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My surroundings, lush and green, a plantation of young oak and beech trees and wild vegetation, were nothing like the barren landscape I had walked over with friends and cousins in the 1970s and early ’80s. Known as the ‘rucks’, a local word for the site of a demolished colliery, it stretched out for miles, still littered with bits of mining detritus and the masonry of smashed-up outbuildings. We used to walk that way to get to a small flash – another word from the lexicon of coal mining – a lake created where water had filled an area of mining subsidence. That’s where I was headed.

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I hoped I would still be able to find my way there and that the path had not been rerouted.

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The transformation from industrial desert to botanical haven was truly wonderful.

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Pollinators’ paradise

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Tracks led off in other directions but I had the main path to myself, and it felt a little surreal to be in a place both familiar and unfamiliar.

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I felt like I could have been in an art- house film; no sound except bird song and the camera lens focused on flora and fauna.

There were no trees when I was last here, but now there is a woodland in the making.

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The path ended in another place that I knew, yet didn’t know. Last time I was here it was open and bare, but instinctively I knew the way.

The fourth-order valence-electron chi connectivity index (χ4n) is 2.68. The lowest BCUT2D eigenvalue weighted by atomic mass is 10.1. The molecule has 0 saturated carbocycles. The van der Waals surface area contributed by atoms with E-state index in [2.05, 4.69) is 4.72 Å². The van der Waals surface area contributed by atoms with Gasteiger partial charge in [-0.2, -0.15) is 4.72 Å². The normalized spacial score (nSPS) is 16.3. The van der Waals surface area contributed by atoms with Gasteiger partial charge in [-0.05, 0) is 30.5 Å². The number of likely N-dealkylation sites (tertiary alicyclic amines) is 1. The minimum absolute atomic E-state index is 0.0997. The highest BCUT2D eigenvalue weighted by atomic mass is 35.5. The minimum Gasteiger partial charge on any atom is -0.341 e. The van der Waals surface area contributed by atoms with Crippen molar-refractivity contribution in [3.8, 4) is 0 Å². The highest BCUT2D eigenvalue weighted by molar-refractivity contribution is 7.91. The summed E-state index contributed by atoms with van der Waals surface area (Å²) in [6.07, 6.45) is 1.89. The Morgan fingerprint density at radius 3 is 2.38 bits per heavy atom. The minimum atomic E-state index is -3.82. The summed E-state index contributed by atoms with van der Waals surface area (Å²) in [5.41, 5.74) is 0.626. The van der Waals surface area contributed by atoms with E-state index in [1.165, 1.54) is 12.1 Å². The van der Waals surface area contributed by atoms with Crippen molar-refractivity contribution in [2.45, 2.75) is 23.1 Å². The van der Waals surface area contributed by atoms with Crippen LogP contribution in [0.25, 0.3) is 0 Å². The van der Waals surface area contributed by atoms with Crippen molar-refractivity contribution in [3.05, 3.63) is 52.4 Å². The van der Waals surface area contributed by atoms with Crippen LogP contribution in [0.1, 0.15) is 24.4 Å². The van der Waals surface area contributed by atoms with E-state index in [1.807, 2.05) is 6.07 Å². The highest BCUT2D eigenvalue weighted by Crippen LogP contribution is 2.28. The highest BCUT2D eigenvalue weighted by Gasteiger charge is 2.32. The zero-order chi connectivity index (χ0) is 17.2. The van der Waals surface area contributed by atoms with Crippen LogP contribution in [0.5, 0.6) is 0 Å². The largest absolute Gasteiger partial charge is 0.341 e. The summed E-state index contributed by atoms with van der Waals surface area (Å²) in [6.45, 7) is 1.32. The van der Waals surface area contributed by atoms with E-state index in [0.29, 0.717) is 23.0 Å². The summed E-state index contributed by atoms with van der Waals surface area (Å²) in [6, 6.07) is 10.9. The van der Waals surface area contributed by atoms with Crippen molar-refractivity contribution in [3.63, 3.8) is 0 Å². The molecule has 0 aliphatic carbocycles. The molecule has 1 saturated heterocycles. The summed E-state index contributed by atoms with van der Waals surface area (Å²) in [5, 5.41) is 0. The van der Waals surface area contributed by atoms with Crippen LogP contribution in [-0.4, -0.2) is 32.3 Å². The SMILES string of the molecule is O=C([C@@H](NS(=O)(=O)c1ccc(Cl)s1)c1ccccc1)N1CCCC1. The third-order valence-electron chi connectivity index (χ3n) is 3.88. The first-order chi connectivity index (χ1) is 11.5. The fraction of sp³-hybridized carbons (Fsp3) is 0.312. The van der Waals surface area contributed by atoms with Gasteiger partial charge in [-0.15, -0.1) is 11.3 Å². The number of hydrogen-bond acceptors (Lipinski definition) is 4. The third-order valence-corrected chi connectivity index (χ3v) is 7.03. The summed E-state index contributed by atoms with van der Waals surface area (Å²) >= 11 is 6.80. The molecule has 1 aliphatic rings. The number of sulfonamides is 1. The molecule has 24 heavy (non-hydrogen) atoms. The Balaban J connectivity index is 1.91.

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Polly’s Pond to me, or Kingsdown Flash to give it its proper name, came into view. I remember a friend’s grandma telling me that when she was young it used to be known as Auntie Polly’s. Nobody knew why, or who the mysterious ancient aunt was.

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The sky was mostly grey but emerging patches of blue were reflected in the water. Families of ducks swam in formation, approaching fishermen and walkers, clearly used to being offered food.

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Back in the day, kids used to launch dinghies and kayaks onto the pond. Staying at the water’s shallow edge, I remember wading in up to my knees and examining tadpoles and frog spawn and trying to avoid leeches, not always with success. Algae on the surface was known as Nanny Green Teeth, the malicious old water spirit who would suck children under if they got out of their depth and gave her the chance. Today, this seems to be the domain of anglers –  and their very patient dogs.

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I took a stroll on the gravel path. Trees screened the flash from view for the most part, and many openings were occupied by fishermen. Not all though.